The penalty can only be imposed by the Chief Counsel of the IRS or by an Office of Chief Counsel branch chief to whom the Chief Counsel has delegated such authority (hereinafter "Chief Counsel or delegate").18 The authority to compromise all or part of the penalty is similarly limited.19 Compromise of the penalty is also limited to situations in which the understatement from the noneconomic substance transaction has been reduced.20
The bill requires the individual asserting the penalty to first notify the taxpayer of the intent to assert the penalty.21 The taxpayer must also have the opportunity to respond in writing.22 While the penalty may be imposed following litigation in which a court finds that the economic substance doctrine is relevant and that the transaction lacked economic substance, such litigation is not required for assertion of the penalty. The Chief Counsel or delegate may determine that the economic substance doctrine is relevant and assert the penalty after finding that a transaction lacked economic substance.23 The penalty must be rescinded, however, if a court determines, in a final order, that the economic substance doctrine was not relevant to the transaction.24
When taxpayers underpay their taxes, they must pay interest on the amount that was underpaid. This is true even when the underpayment is created by a determination that a position taken on a tax return is not allowed for tax purposes—resulting in an assertion of additional tax liability. Section 163(m) of the Internal Revenue Code prohibits deduction of interest on understatements due to reportable transactions25 that were not properly disclosed. The bill would add language to also prohibit deduction of interest on underpayments due to a transaction that lacked economic substance.26 There is no exception to allow deduction of the interest if the facts relevant to the transaction had been disclosed on the tax return.
The proposed bill provides a definition of "economic substance" for courts to use when they find that the economic substance doctrine is relevant. It makes no claim to clarify when the doctrine is relevant. Instead it codifies a definition that settles some differences between courts in terms of what is required to find that a transaction has economic substance.27
The rationale provided by the Court of Federal Claims in Coltec Industries v. United States28 suggests an additional justification for codifying the definition of economic substance (if not the doctrine itself). The court said that, in determining their tax liabilities, taxpayers "must be able to rely on clear and understandable rules established by Congress. If federal tax laws are applied in an unpredictable and arbitrary manner, albeit by federal judges for the 'right' reasons . . . , public confidence in the Code and tax enforcement system surely will be further eroded."29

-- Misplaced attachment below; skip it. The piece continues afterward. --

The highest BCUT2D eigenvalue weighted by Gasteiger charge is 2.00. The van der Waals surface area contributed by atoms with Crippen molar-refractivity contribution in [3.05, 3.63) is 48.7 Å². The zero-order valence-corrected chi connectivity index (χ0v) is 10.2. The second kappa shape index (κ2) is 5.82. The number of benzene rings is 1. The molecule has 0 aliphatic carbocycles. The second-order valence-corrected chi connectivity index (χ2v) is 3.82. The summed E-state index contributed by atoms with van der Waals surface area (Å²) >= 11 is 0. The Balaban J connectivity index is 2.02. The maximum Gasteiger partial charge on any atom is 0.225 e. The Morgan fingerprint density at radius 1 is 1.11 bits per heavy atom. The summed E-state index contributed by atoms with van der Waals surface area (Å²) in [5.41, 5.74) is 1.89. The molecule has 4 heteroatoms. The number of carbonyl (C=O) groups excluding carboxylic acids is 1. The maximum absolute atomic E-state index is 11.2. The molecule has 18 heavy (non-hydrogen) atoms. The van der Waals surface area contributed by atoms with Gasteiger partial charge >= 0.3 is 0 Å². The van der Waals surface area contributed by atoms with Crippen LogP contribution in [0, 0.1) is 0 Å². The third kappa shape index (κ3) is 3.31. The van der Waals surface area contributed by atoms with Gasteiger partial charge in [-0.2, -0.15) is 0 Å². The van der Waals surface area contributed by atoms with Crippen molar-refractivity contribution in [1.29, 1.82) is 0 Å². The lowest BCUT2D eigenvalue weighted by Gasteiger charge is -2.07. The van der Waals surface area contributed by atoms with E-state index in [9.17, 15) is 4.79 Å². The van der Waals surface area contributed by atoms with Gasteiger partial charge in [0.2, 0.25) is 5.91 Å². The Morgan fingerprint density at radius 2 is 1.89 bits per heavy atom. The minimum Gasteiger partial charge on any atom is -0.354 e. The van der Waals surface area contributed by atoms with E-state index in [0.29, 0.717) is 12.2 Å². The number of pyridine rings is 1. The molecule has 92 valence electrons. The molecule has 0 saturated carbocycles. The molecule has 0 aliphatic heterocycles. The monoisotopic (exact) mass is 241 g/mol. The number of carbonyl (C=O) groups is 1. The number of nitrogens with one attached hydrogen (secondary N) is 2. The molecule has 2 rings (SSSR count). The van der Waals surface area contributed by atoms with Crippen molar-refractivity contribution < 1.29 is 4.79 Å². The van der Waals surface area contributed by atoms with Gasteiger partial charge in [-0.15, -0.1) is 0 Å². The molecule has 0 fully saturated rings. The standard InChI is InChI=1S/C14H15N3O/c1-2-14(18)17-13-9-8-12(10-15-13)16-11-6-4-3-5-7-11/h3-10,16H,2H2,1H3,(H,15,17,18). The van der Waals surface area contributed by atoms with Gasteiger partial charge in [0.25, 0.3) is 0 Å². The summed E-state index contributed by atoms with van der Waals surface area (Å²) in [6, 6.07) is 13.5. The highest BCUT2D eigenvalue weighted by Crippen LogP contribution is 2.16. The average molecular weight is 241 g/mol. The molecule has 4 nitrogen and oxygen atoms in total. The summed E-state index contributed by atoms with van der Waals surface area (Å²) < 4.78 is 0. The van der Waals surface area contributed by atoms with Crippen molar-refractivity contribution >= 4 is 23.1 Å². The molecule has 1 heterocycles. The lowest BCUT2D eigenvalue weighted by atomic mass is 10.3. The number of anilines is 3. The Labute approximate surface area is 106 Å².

Codifying the definition of economic substance arguably could provide a "clear and understandable rule." There are, however, phrases and concepts in the proposed definition that may be less than clear. If so, they may cause uncertainty rather than providing clarification.30 Some of these are "changes in a meaningful way,"31 "substantial purpose,"32 and substantial profit (in comparison to tax benefit).33 Additionally, since the courts are left to determine when the economic substance doctrine is relevant, there may still be room to apply the codified definition "in an unpredictable and arbitrary manner."
The current bill proposes a 30% penalty on the understatement resulting from transactions that lack economic substance if the transaction was not disclosed. Some other proposals have set the penalty at 40%.34 If the transaction is disclosed, the penalty would be reduced to 20%. However, in either case, there is no provision for abating the penalty based on reasonable cause. The penalty is one of strict liability. Taxpayer reliance on advice from tax professionals is irrelevant even when that advice is based on substantial authority. Arguably, taxpayers have some protection from the penalty because it can only be imposed by the Chief Counsel or delegate. However, since it is left to the courts to determine whether the economic substance doctrine is relevant, taxpayers are placed in a situation in which they may need professional guidance as to whether the doctrine is applicable, but cannot rely on that guidance to avoid a substantial penalty if a court determines that the doctrine applies and the transaction lacked economic substance. Further complicating taxpayers' quandary is the assertion by the Joint Committee on Taxation that
If the tax benefits are clearly consistent with all applicable provisions of the Code and the purposes of such provisions, it is not intended that such tax benefits be disallowed if the only reason for such disallowance it that the transaction fails the economic substance doctrine as defined in this provision.35
Thus, taxpayers, tax professionals, and the courts will still be in the position of trying to determine Congress's purpose for various provisions of the tax code. In some cases, there is sufficient legislative history to determine the purpose, but in other cases there is not. As a result, taxpayers might avoid legitimate business transactions out of fear of a potential penalty.36 This could reduce risk-taking and innovation in business and, possibly, lead to a decline in productivity and profitability. Some, however, believe that the penalty's results will be positive "caus[ing] taxpayers to forego entering into noneconomic, tax-motivated transactions that Congress never intended."37